Section 405(h) limits review of decisions arrived at after hearing by the Secretary. Those hearings are mandated by § 405(b) for the purpose of resolving a contested right to Social Security benefits on the part of a particular individual. The statutory scheme also provides for judicial review of the outcome of such hearings, through the procedure of § 405(g). The clear purpose of this scheme as a whole is to limit the number of dissatisfied applicants that would otherwise deluge the courts by providing an administrative appeal process followed by limited judicial review. The provision under which determination of individuals' eligibility for Medicare benefits is made in § 1395ff. As with § 405(b), the initial determinations are made ex parte. As with § 405(b), an individual dissatisfied with such decision is entitled to a hearing, and in fact is explicitly entitled to that hearing "to the same extent as is provided in section 405(b)". As with § 405(b), the results of that hearing are subject to limited judicial review, and that review is to be "as is provided in section 405(g)". Clearly, then, the determinations intended by § 1395ii to be subject to the ex parte decision-administrative appeal limited judicial review scheme of sections 405(b), (g), and (h) are those found in § 1395ff, and the Court finds that there are no other such provisions in the Medicare Act. Cf. St. Louis University v. Blue Cross Hospital Service, 537 F.2d 283 (C.A. 8, 1976), at n. 5 and Slip Op. at 17. The extent to which determinations affecting providers of services are subject to the limitations of § 405(h) is therefore determined by the scope of § 1395ff.

 Section 1395ff does subject certain decisions relative to providers to the § 405 scheme. In § 1395ff(c) the Medicare Act grants the right to a hearing to any institution or agency dissatisfied with a determination of the Secretary that it is not a provider of services or a decision of the Secretary to terminate an agreement with a provider pursuant to § 1395cc(b)(2). That right to a hearing exists "to the same extent as is provided in section 405(b)". There is, as in Title II, a right to limited judicial review of the outcome of that hearing, "as is provided in section 405(g)". These two issues are the only ones relating to providers of services committed by the Medicare Act to the statutory scheme of § 405, and therefore to the limitations of § 405(h). Cf. Kingsbrook Jewish Medical Center v. Richardson, 486 F.2d 663, 666 n. 6 (C.A. 2, 1973); cf. Aquavella v. Richardson, 437 F.2d 397, 401 (C.A. 2, 1971). Finally, that the Medicare Act did not commit all decisions regarding providers to the § 405 scheme is also clear from the presence of sections 1395h and 1395 oo, which establish an entirely separate administrative and judicial review process for determinations regarding certain aspects of reimbursement. The Court therefore holds, in light of the statutory scheme as a whole, that § 405(h) neither applies to nor bars this suit.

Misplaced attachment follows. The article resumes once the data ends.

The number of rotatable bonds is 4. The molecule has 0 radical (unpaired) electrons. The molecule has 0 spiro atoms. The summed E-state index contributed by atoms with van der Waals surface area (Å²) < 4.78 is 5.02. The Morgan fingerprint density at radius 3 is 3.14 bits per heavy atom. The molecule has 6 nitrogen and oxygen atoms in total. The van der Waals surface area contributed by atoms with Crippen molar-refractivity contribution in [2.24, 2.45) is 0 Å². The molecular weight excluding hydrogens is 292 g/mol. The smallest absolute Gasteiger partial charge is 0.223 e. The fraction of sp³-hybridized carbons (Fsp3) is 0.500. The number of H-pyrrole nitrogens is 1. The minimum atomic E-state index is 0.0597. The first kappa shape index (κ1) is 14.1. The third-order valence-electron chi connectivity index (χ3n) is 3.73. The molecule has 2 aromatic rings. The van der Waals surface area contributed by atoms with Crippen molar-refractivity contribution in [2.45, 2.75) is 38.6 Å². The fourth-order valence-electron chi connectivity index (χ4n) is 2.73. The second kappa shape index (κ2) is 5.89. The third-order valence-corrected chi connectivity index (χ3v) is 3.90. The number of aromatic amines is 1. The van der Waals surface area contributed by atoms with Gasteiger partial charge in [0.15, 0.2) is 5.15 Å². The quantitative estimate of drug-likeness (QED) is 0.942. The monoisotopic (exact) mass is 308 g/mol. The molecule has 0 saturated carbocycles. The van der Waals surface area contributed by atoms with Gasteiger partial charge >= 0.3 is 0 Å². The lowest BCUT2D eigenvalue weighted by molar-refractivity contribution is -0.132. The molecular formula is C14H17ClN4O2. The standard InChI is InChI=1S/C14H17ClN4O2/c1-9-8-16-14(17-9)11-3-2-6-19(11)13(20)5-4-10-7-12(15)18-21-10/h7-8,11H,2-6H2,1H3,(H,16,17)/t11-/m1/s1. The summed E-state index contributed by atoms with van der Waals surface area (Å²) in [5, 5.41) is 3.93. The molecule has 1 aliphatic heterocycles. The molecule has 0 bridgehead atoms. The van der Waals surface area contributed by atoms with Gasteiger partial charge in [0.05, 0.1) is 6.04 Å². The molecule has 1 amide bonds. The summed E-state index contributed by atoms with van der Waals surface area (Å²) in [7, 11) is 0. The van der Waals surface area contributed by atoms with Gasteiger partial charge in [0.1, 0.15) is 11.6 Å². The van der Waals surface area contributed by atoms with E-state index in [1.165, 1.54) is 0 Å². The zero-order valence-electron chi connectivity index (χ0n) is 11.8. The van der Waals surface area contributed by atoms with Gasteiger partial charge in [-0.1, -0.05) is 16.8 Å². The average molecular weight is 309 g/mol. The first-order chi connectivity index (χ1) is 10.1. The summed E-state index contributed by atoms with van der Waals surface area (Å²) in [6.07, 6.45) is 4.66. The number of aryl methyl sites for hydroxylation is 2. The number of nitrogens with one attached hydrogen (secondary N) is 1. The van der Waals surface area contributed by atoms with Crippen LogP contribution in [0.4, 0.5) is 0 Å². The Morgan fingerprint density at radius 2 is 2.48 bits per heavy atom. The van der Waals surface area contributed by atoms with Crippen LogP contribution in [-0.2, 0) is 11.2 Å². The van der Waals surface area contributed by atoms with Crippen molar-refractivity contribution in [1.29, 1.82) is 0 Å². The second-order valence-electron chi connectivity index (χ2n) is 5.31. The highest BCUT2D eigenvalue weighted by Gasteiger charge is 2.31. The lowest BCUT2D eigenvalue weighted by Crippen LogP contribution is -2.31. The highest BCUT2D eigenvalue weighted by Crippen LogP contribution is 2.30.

Even if it should be found that § 405(h) is in general applicable to this case, however, the Court would still have to determine whether its operation would deprive the Court of jurisdiction in the specific circumstances of this case. The question in such an inquiry would be whether or not the Medicare Act establishes some mechanism for the determination of the legality of the regulation at issue; it is of course now well established that "because of considerations of due process, all of the restraints on judicial action included in section 405(h) are inapplicable where the Medicare Act provides no procedure for judicial review." Kingsbrook, supra at 667 (emphasis in original); Aquavella, supra at 402. In such a case, "nonstatutory" judicial review is available under the grants of jurisdiction contained in 28 U.S.C. 1331 and the APA. Kingsbrook, supra; Sanders v. Weinberger, 522 F.2d 1167 (C.A. 7, 1975); Cappadora v. Celebrezze, 356 F.2d 1 (C.A. 2, 1966); Pickus v. U.S. Board of Parole, 165 U.S. App. D.C. 284, 507 F.2d 1107 (C.A.D.C., 1974). Of course, where the Medicare Act does establish procedures for review of an action of the Secretary, a court may not review that action by any other means. Aquavella, supra at 402.